Wyoming water law is based on the prior appropriation doctrine and water rights are regulated and administered by the State Engineer’s Office. In Wyoming, water rights applications are processed by the State Engineer’s Office and the rights become adjudicated when proof of beneficial use is accepted. If the water rights were issued prior to 1890, the rights are considered “territorial.” Aqua’s understanding of the rules and procedures in Wyoming allows us to provide value to water rights holders and users in the state. Aqua Capital Management is interested in new water rights transactions in the state; call or contact us with specific opportunities.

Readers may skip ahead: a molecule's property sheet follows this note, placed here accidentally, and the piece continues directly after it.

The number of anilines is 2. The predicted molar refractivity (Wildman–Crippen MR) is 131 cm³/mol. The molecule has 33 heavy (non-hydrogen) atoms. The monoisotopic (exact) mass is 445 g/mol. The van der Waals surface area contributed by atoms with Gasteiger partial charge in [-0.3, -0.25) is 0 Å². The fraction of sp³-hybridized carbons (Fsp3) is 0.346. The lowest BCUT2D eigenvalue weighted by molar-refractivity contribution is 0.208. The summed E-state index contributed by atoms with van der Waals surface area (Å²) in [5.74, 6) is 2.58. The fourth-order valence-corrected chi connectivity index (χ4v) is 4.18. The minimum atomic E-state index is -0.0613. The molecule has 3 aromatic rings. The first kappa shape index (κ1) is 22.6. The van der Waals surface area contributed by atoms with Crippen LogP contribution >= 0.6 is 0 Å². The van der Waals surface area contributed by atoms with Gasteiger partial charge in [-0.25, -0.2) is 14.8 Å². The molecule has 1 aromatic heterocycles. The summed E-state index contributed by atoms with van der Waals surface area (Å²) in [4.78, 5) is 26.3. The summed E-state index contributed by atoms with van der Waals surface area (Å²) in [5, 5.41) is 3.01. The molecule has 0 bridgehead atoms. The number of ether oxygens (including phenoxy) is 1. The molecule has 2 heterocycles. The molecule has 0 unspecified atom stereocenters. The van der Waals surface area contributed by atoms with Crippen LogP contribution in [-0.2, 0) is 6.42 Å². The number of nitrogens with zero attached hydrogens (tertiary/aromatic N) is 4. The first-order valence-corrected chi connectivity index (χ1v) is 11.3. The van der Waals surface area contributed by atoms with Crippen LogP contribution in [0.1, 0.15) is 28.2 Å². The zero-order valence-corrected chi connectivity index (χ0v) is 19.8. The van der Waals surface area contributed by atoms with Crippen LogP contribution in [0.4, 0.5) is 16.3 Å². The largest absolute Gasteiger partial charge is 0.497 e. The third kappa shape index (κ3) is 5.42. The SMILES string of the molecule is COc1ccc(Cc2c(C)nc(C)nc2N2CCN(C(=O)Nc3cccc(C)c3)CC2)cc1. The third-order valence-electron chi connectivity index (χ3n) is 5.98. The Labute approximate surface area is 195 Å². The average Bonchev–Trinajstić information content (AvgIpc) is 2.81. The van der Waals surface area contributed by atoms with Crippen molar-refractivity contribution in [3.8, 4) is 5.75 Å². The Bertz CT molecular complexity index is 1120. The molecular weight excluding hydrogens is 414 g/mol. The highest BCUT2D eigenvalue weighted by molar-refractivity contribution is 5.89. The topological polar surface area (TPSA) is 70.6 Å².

Montana is one of many western states that has instituted the prior appropriation doctrine, and although statehood was achieved in 1889, prior appropriation did not prevail as the doctrine of choice until 1921 (Mettler v. Ames Realty Co). In 1973, the Montana Water Use Act significantly changed water administration in the state. The Act required all water rights existing prior to July 1, 1973, to be finalized through an adjudication process in state courts, called for the establishment of a system for obtaining new or additional water rights, established an authorization system for changing water rights and established a centralized records department, amongst other things. The process of adjudicating the pre-1973 water rights as required by the Montana Water Use Act has proven to be time consuming and continues to this day. Concurrent with this process, new laws and orders continue to shape the state’s water law and administration, with the Montana Water Court and the Department of Natural Resources and Conservation playing crucial roles. Aqua’s understanding of the adjudication process, new appropriations, change authorizations and other key aspects of the Montana water market allow us to bring value to Montana water rights owners and those looking to acquire water rights in Montana. Aqua Capital Management is interested in new water rights transactions in the state; call or contact us with specific opportunities.